Barrett’s Oesophagus is a serious complication of gastroesophageal reflux disease (GORD). It leads to changes in the lining of the oesophagus – the tube that carries food from the mouth to the stomach – which comes to resemble the lining of the intestines. Although the symptoms of Barrett’s Oesophagus are similar to GORD, the condition increases the risk of developing cancer of the oesophagus.
For this reason, if you have been diagnosed with Barrett’s Oesophagus, it is important to undergo regular routine examinations of your oesophagus so your doctor can find and treat any precancerous and cancerous cells early on while they are more responsive to treatment.
Our stomachs produce acid to digest food. The oesophagus is designed to be protected against this acid by a ring of muscle at the end of the oesophagus where it joins the stomach.
With GORD, stomach acid flows upwards into the oesophagus – a process known as reflux. This causes symptoms such as heartburn, a sour, burning sensation in the back of the throat and nausea.
Endoscopic eradication therapy is frequently used to treat the precancerous changes in the cells of the oesophagus (known as dysplasia) as well as early-stage oesophageal cancer.
It is a developing treatment that is subject to ongoing research and clinical studies so therefore it is too early to tell how this treatment performs over the longer term.
Endoscopic ablation is a minimally invasive procedure that removes diseased cells in the mucosal layer of the oesophagus. Radiofrequency ablation (RFA) works by using heat from radio waves to kill cells.
- Radio frequency – is a type of electrical energy
- “Ablation” – meaning to complexly destroy
If you have high grade Barrett’s oesophagus, where the cells looks very abnormal under a microscope, then your doctor may suggest you have RFA either on its own or in combination with other treatment.
RFA for Barrett’s Oesophagus is provided as an outpatient, meaning you don’t need to stay in hospital. A general anaesthetic or strong sedative combined with a local anaesthetic is required in advance of the treatment.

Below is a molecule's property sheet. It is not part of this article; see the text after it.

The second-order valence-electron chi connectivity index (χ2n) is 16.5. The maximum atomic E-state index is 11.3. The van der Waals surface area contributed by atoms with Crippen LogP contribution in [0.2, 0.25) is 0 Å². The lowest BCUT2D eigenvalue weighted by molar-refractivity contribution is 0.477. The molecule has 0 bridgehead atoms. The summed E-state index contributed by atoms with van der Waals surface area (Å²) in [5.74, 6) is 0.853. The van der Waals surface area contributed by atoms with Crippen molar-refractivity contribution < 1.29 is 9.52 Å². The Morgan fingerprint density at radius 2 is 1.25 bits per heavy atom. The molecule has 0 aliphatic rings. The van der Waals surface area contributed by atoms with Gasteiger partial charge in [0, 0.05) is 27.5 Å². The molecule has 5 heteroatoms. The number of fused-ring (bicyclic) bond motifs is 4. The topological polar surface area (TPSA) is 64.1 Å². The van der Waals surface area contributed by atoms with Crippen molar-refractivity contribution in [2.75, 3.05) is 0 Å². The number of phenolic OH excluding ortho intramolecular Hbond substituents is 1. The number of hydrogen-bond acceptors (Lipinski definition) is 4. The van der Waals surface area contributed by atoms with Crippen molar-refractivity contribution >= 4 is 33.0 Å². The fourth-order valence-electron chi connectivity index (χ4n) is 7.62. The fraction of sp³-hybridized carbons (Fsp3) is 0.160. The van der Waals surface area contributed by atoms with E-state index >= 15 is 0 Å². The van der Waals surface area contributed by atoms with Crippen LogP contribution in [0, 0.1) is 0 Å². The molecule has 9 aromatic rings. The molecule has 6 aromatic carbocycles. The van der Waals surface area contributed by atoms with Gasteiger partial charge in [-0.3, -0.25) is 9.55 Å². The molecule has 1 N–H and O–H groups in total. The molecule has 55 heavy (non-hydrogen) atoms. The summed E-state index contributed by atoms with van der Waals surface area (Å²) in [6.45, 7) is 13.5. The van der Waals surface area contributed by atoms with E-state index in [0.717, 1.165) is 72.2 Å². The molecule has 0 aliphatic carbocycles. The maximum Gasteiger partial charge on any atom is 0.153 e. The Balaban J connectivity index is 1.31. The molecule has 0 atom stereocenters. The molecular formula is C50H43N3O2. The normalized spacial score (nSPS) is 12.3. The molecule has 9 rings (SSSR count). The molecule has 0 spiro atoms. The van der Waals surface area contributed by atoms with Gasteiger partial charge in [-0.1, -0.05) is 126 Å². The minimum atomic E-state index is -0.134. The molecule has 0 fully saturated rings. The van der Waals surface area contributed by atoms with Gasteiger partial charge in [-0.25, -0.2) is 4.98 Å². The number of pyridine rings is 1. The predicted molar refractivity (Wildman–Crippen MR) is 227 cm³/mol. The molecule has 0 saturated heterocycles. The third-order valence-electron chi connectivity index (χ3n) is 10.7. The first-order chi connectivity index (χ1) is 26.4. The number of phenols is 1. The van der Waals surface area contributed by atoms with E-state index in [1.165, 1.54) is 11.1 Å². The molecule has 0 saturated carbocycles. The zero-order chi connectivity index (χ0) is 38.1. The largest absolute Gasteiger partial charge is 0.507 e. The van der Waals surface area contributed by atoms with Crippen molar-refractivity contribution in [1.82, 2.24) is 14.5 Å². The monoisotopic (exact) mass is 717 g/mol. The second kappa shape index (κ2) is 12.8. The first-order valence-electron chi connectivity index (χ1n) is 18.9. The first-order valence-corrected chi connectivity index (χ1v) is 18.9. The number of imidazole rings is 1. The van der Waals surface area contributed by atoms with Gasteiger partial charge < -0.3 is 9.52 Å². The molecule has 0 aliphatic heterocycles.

You will be required to not eat or drink anything after midnight prior to the treatment.
During the treatment, heat energy is applied directly to the diseased part of the oesophagus via an electrode, mounted on a balloon catheter, or an endoscope, which is a thin, flexible tube.
The treatment takes approximately 30 minutes and typically one to three treatments are required to remove the diseased tissue.
Recent research shows that endoscopic ablation is effective at eradicating precancerous cells, although Barrett’s Oesophagus can sometimes recur, particularly at the point where the oesophagus joins the stomach.
Risk factors associated with treatment include extended segments of Barrett’s Oesophagus and persistent reflux.
RFA is most effective in high grade dysplasia and in younger patients or those with multifocal disease.
Side effects include chest pain, which can be managed with oral painkillers. Less common side effects include bleeding and perforation.
Overall, endoscopic therapies for Barrett’s Oesophagus are shown to have a good success rate. Studies are now taking place into combining different therapeutic treatments, such as radiofrequency ablation and endoscopic mucosal resection.
It is particularly important to match the right technique to the right patient profile as this makes a difference to the outcome. It is important, too, for patients to receive regular endoscopic surveillance after any kind of ablation treatment.